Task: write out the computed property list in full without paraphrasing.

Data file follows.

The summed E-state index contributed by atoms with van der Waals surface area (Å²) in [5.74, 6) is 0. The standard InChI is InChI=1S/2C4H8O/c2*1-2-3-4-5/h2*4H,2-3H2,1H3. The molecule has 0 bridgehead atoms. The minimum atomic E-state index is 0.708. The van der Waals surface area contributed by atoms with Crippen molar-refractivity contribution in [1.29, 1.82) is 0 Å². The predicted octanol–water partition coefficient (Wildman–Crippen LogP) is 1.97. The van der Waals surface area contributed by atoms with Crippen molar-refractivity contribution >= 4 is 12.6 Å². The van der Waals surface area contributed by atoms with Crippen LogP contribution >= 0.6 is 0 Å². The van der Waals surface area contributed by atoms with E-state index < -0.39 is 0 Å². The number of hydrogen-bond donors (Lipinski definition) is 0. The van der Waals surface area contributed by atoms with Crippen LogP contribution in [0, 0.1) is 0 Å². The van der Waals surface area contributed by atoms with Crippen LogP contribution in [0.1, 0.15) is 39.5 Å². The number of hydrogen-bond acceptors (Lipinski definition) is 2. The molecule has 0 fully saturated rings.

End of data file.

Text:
The summed E-state index contributed by atoms with van der Waals surface area (Å²) in [5.74, 6) is 0. The standard InChI is InChI=1S/2C4H8O/c2*1-2-3-4-5/h2*4H,2-3H2,1H3. The molecule has 0 bridgehead atoms. The minimum atomic E-state index is 0.708. The van der Waals surface area contributed by atoms with Crippen molar-refractivity contribution in [1.29, 1.82) is 0 Å². The predicted octanol–water partition coefficient (Wildman–Crippen LogP) is 1.97. The van der Waals surface area contributed by atoms with Crippen molar-refractivity contribution >= 4 is 12.6 Å². The van der Waals surface area contributed by atoms with Crippen LogP contribution >= 0.6 is 0 Å². The van der Waals surface area contributed by atoms with E-state index < -0.39 is 0 Å². The number of hydrogen-bond donors (Lipinski definition) is 0. The van der Waals surface area contributed by atoms with Crippen LogP contribution in [0, 0.1) is 0 Å². The van der Waals surface area contributed by atoms with Crippen LogP contribution in [0.1, 0.15) is 39.5 Å². The number of hydrogen-bond acceptors (Lipinski definition) is 2. The molecule has 0 fully saturated rings.